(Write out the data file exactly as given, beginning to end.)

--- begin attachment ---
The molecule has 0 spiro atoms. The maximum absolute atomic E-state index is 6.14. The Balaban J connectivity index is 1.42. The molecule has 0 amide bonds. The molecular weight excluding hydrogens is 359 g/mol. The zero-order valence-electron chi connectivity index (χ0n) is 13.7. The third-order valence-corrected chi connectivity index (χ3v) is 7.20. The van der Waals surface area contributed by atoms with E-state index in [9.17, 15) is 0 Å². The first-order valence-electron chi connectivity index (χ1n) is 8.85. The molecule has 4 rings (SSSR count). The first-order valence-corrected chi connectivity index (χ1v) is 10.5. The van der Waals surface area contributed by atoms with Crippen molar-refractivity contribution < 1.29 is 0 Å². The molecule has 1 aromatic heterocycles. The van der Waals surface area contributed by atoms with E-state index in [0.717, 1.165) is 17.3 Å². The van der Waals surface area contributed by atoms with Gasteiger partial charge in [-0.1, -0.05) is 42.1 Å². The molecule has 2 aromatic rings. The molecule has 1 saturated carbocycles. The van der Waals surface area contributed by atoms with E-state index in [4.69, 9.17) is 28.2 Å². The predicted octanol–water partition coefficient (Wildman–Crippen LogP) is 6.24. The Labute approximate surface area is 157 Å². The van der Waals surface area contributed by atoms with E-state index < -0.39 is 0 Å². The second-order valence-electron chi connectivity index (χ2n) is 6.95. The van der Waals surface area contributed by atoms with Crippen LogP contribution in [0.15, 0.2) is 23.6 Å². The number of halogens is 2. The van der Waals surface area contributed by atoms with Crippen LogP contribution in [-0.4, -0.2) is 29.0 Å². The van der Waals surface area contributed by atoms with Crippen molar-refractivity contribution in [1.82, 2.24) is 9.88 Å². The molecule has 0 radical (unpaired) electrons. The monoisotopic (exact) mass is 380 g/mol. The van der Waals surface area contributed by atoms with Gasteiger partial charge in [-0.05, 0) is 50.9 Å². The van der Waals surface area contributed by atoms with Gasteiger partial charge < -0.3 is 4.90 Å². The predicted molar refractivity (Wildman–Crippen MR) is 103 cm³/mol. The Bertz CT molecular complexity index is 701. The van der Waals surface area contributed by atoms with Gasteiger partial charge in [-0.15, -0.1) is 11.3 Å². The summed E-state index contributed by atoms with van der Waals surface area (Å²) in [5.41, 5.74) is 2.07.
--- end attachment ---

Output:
The molecule has 0 spiro atoms. The maximum absolute atomic E-state index is 6.14. The Balaban J connectivity index is 1.42. The molecule has 0 amide bonds. The molecular weight excluding hydrogens is 359 g/mol. The zero-order valence-electron chi connectivity index (χ0n) is 13.7. The third-order valence-corrected chi connectivity index (χ3v) is 7.20. The van der Waals surface area contributed by atoms with E-state index in [9.17, 15) is 0 Å². The first-order valence-electron chi connectivity index (χ1n) is 8.85. The molecule has 4 rings (SSSR count). The first-order valence-corrected chi connectivity index (χ1v) is 10.5. The van der Waals surface area contributed by atoms with Crippen molar-refractivity contribution < 1.29 is 0 Å². The molecule has 1 aromatic heterocycles. The van der Waals surface area contributed by atoms with E-state index in [0.717, 1.165) is 17.3 Å². The van der Waals surface area contributed by atoms with Gasteiger partial charge in [-0.1, -0.05) is 42.1 Å². The molecule has 2 aromatic rings. The molecule has 1 saturated carbocycles. The van der Waals surface area contributed by atoms with E-state index in [4.69, 9.17) is 28.2 Å². The predicted octanol–water partition coefficient (Wildman–Crippen LogP) is 6.24. The Labute approximate surface area is 157 Å². The van der Waals surface area contributed by atoms with E-state index < -0.39 is 0 Å². The second-order valence-electron chi connectivity index (χ2n) is 6.95. The van der Waals surface area contributed by atoms with Crippen LogP contribution in [0.15, 0.2) is 23.6 Å². The number of halogens is 2. The van der Waals surface area contributed by atoms with Crippen LogP contribution in [-0.4, -0.2) is 29.0 Å². The van der Waals surface area contributed by atoms with Crippen molar-refractivity contribution in [1.82, 2.24) is 9.88 Å². The molecule has 0 radical (unpaired) electrons. The monoisotopic (exact) mass is 380 g/mol. The van der Waals surface area contributed by atoms with Gasteiger partial charge in [-0.05, 0) is 50.9 Å². The van der Waals surface area contributed by atoms with Gasteiger partial charge < -0.3 is 4.90 Å². The predicted molar refractivity (Wildman–Crippen MR) is 103 cm³/mol. The Bertz CT molecular complexity index is 701. The van der Waals surface area contributed by atoms with Gasteiger partial charge in [-0.15, -0.1) is 11.3 Å². The summed E-state index contributed by atoms with van der Waals surface area (Å²) in [5.41, 5.74) is 2.07.